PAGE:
It’s a stark contrast to the second mission, a murder mystery that’s set in an English Manor – one that happens to be owned by Providence member Alexa Carlisle. The layout is already great, capturing the essence of both the English countryside and a stately family home. The level is more compact than some of the places we’ve explored from a purely square-footage perspective, but it’s home to an expansive story. In this mission, one of the optional storylines lets Agent 47 assume the role of a private investigator who is trying to solve a murder. Agent 47 has pretended to be a barber and a real-estate agent in previous games, but this is his most ambitious attempt at putting himself in someone else’s shoes. To solve the mystery, players will have to interrogate witnesses, look for clues, and piece together what actually happened. Or, you could just walk up to your target and shoot her in the face. That kind of misses the point, however.
3. Agent 47 Has Some Nifty New Gadgets
When you’re able to dispatch enemies with weapons as varied as rubber duckies, poison, and sniper rifles, there’s not really much of an incentive to add to your toolbox. Well, too bad! Hitman 3 gives Agent 47 a new tool, as well as some interesting additional options while he’s in the field.
One of the first things you do in Dubai is to scan a security keypad with a camera so that your field support can open it up for you. That’s right, Agent 47 has a camera. That tool not only lets him scan keypads, but he can use it to send visual info to his handlers, such as when he’s investigating the murder in England. Or, he can use it as a camera, including different visual filters and zoom levels. It’s a great way to check out those little details that might otherwise pass you by. And, since the trilogy has been designed to be played seamlessly, the camera will be incorporated into legacy Hitman 1 and 2 missions, too.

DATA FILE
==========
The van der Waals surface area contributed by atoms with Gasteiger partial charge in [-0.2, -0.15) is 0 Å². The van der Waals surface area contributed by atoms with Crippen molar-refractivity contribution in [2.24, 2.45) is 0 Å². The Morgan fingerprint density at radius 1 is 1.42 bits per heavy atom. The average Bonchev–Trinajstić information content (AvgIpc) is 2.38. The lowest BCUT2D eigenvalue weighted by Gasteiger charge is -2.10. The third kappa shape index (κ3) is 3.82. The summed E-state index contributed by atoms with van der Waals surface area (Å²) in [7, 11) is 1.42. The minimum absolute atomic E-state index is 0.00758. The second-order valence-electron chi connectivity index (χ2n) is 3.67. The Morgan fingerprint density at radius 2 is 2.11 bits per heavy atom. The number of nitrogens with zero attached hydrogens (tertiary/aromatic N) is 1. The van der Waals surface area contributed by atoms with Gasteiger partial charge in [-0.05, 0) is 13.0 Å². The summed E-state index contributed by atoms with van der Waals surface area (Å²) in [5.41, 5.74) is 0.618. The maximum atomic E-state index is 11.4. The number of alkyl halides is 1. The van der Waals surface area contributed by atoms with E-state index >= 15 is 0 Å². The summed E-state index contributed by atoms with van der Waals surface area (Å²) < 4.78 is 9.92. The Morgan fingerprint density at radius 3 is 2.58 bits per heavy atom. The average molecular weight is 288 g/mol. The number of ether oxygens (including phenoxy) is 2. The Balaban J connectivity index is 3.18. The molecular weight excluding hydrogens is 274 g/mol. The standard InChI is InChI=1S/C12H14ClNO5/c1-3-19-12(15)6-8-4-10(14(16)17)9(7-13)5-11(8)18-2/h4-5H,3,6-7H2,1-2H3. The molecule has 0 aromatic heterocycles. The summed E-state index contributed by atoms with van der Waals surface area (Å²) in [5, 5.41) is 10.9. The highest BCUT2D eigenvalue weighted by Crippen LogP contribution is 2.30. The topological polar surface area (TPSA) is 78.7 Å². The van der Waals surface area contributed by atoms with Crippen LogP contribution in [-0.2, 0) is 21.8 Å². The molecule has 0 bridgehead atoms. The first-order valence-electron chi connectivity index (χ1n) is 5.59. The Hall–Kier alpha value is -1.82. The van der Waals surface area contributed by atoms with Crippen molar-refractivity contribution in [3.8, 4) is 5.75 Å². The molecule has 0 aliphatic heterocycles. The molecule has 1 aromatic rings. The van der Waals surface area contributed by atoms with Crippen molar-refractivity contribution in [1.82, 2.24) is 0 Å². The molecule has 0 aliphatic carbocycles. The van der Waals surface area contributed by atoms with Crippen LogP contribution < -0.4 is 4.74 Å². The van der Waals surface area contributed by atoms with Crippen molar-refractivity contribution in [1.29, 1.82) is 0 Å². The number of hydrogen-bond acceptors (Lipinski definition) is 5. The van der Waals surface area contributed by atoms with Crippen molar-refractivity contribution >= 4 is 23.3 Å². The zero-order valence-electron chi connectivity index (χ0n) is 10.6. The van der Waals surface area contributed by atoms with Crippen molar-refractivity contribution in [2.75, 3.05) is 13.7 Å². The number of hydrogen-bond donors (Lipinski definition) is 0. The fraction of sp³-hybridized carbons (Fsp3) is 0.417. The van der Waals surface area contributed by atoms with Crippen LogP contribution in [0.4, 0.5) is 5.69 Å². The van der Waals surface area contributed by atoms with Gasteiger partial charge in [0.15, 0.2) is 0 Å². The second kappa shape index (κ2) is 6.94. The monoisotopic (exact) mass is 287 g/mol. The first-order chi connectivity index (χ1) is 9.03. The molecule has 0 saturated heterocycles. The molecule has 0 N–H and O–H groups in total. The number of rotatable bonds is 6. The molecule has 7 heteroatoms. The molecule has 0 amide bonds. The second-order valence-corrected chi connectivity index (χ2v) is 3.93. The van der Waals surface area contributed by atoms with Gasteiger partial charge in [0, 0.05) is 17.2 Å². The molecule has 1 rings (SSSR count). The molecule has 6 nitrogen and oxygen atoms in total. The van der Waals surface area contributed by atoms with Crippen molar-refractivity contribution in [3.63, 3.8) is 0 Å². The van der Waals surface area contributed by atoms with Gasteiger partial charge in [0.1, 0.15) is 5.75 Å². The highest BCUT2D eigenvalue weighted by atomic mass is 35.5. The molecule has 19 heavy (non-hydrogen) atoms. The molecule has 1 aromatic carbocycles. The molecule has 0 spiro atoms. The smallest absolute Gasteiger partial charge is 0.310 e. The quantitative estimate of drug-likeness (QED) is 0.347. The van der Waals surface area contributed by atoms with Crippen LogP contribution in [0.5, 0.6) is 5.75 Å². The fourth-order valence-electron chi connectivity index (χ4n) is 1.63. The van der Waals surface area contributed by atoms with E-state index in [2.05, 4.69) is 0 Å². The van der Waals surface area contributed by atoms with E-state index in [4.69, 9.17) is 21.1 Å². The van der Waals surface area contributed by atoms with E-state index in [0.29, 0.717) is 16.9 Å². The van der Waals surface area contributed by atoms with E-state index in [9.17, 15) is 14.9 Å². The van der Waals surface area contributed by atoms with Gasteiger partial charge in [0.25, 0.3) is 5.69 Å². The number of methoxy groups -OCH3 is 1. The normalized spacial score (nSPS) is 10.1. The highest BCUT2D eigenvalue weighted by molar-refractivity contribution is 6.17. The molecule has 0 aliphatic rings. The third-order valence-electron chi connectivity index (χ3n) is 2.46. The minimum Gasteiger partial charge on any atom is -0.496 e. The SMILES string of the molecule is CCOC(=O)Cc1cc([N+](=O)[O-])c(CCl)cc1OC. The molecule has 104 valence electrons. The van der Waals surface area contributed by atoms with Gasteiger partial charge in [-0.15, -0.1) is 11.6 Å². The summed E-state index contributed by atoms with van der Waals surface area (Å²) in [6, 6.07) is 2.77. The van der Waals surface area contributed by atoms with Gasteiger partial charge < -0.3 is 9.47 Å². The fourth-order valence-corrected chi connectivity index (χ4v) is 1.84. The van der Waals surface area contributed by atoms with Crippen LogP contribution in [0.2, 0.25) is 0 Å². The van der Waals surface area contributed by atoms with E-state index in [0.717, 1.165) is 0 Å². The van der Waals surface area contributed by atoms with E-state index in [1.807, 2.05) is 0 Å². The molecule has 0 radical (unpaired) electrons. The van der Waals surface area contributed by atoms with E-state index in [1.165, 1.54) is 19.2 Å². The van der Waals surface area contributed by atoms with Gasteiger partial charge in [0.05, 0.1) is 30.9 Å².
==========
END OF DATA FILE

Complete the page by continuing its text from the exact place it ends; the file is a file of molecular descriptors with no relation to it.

After getting passcodes, players will have to enter them digit by digit on keypads, which is a new detail for the Hitman games. It’s not a world-changing event by any means, but it does make Agent 47 feel like more of an active participant in his surroundings. Similarly, he can interact with computer terminals, such as using a kiosk in Dubai’s skyscraper to learn more about its construction and – more relevantly – its floorplan.
4. It Makes Good On The ‘World Of Assassination’ Promise